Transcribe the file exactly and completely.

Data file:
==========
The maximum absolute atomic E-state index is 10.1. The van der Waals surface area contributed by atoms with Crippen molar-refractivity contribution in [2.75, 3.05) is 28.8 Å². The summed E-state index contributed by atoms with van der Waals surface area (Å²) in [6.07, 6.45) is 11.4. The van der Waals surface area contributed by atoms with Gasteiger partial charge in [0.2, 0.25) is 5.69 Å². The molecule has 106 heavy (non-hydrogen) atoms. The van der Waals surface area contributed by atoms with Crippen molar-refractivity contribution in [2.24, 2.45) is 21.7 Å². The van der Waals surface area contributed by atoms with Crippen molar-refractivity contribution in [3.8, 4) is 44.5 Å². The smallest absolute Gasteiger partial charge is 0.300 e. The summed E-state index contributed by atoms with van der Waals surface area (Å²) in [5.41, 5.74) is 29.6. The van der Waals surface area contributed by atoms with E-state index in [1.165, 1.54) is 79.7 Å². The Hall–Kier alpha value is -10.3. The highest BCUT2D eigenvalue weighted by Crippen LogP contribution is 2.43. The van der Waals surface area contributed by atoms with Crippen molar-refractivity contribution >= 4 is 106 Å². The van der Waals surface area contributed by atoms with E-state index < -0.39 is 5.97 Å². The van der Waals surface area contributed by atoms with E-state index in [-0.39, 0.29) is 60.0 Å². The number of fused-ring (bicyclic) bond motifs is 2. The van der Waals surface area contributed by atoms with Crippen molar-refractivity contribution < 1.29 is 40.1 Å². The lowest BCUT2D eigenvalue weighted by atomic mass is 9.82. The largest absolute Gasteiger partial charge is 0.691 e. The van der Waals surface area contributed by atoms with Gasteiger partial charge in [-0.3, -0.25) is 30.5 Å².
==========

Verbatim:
The maximum absolute atomic E-state index is 10.1. The van der Waals surface area contributed by atoms with Crippen molar-refractivity contribution in [2.75, 3.05) is 28.8 Å². The summed E-state index contributed by atoms with van der Waals surface area (Å²) in [6.07, 6.45) is 11.4. The van der Waals surface area contributed by atoms with Gasteiger partial charge in [0.2, 0.25) is 5.69 Å². The molecule has 106 heavy (non-hydrogen) atoms. The van der Waals surface area contributed by atoms with Crippen molar-refractivity contribution in [2.24, 2.45) is 21.7 Å². The van der Waals surface area contributed by atoms with Crippen molar-refractivity contribution in [3.8, 4) is 44.5 Å². The smallest absolute Gasteiger partial charge is 0.300 e. The summed E-state index contributed by atoms with van der Waals surface area (Å²) in [5.41, 5.74) is 29.6. The van der Waals surface area contributed by atoms with E-state index in [1.165, 1.54) is 79.7 Å². The Hall–Kier alpha value is -10.3. The highest BCUT2D eigenvalue weighted by Crippen LogP contribution is 2.43. The van der Waals surface area contributed by atoms with Crippen molar-refractivity contribution >= 4 is 106 Å². The van der Waals surface area contributed by atoms with E-state index < -0.39 is 5.97 Å². The van der Waals surface area contributed by atoms with E-state index in [-0.39, 0.29) is 60.0 Å². The number of fused-ring (bicyclic) bond motifs is 2. The van der Waals surface area contributed by atoms with Crippen molar-refractivity contribution < 1.29 is 40.1 Å². The lowest BCUT2D eigenvalue weighted by atomic mass is 9.82. The largest absolute Gasteiger partial charge is 0.691 e. The van der Waals surface area contributed by atoms with Gasteiger partial charge in [-0.3, -0.25) is 30.5 Å².